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Ineos has done what Land Rover could not, reviving its original Defender’s spirit. The independently financed British brand has created the fantasy off-road exploration vehicle for many: its Grenadier.
Powered by BMW, with a rugged ladder frame chassis, prodigious off-road ability and uncannily endearing styling, the Grenadier isn’t cheap. But it targets a very defined audience: those wealthy off-rad enthusiasts who want a vehicle which is not overly sophisticated but also not a Toyota Land Cruiser.
Quartermaster can haul
Ineos has now expanded its Grenadier model range with a double-cab bakkie version, called the Quartermaster. The design details trace elements of Land Rover’s previous-generation 110, 127 and 130 Defender double-cabs. Quartermaster looks terrific, with chunky proportions and rolling steel wheels.
The Quartermaster bakkie is larger than a Grenadier station wagon, with a 305mm longer chassis. That supports a large loadbox, measuring 1.56- by 1.61m, with a spare wheel mounted in the middle, instead of underneath, to ease access.
Payload rating is low, at only 760kg, with Ineos optimizing ride quality and suspension suppleness for the Quartermaster, instead of pure load-carrying ability. As with most hardcore 4×4 double-cab bakkies, the Grenadier is rated for a 3.5t tow rating.
Quartermaster with BMW power
Ineos is clearly targeting legacy Land Rover customers with the Grenadier double-cab bakkie. Still, its most natural rivals in the South African market are Toyota’s Land Cruiser and Jeep’s Gladiator. Where the Ineos is superior to both those vehicles is its powertrain, which is sourced from BMW.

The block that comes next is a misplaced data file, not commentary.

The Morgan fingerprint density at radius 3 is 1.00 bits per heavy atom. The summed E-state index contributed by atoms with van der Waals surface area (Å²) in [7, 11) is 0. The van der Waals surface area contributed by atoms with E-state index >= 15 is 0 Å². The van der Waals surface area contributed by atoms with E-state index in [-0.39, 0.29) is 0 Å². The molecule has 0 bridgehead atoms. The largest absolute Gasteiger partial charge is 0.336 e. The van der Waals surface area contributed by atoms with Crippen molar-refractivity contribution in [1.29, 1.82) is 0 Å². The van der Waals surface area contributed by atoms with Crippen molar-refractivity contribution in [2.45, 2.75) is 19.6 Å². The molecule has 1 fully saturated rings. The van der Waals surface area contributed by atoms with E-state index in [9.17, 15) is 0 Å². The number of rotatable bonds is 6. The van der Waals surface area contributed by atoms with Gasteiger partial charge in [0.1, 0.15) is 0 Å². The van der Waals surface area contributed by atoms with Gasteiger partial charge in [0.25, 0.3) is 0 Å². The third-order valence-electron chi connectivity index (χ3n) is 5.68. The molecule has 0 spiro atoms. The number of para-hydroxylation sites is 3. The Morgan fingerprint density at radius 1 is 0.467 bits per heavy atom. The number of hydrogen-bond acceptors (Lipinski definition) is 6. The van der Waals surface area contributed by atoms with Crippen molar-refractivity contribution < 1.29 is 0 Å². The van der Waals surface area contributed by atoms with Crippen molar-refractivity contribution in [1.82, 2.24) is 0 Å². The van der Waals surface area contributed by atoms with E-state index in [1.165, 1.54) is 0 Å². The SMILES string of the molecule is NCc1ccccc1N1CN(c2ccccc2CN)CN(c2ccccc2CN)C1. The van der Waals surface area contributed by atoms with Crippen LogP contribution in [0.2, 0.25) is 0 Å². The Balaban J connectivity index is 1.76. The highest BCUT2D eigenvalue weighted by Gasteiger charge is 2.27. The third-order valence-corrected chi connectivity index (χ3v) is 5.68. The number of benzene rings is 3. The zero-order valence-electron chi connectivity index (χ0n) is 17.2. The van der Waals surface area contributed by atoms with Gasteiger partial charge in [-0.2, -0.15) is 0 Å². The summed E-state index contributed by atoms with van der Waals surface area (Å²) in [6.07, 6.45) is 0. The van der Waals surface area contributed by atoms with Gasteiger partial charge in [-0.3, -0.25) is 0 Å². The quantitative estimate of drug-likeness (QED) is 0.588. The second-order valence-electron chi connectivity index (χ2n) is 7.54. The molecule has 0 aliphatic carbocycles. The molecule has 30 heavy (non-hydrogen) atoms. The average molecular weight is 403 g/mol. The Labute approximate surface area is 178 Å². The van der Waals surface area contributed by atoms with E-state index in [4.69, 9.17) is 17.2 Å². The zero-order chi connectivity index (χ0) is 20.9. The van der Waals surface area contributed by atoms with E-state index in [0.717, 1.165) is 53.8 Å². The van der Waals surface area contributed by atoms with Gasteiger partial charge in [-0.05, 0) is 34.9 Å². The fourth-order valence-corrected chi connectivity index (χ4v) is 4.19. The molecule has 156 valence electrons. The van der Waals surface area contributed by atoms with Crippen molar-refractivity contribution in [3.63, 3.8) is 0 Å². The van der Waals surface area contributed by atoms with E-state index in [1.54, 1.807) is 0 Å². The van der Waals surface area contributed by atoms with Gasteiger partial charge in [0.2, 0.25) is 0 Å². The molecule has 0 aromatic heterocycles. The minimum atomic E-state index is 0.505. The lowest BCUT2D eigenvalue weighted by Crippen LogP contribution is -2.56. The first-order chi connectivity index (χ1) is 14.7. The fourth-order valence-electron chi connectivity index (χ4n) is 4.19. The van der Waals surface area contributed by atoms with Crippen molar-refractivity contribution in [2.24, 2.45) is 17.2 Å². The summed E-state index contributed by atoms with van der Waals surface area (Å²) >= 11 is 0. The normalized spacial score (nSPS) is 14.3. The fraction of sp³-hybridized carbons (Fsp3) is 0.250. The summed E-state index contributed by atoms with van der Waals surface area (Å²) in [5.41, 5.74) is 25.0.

There is fantastic irony of legacy in the fact that the Ineos Grenadier double-cab bakkie, is powered by BMW engines. Because some of the most collectable original Defenders were those powered by the BMW 2.8-litre six-cylinder engine, assembled in South Africa, briefly, during the mid-1990s.
Lots of power
Grenadier bakkie owners can choose a turbopetrol or turbodiesel version of BMW’s legendary 3-litre in-line six-cylinder engine.
The petrol version boosts 210kW and 450Nm, with the diesel making less power, at 183kW, but delivering more torque, at 550Nm. Both engine options drive all four wheels via a ZF eight-speed automatic transmission, with the turbodiesel being much lighter on fuel, consuming 10.5l/100km, compared to the turbopetrol’s 12.6l/100km.
Traction and off-road ability are equal to the Quartermaster’s robust appearance, with 264mm of ground clearance, 800mm of water fording ability and optional differential locks for each axle.
Pricing for the Ineos Grenadier Quartermaster is to be confirmed, but order books for South African customers, will open during the first week of August.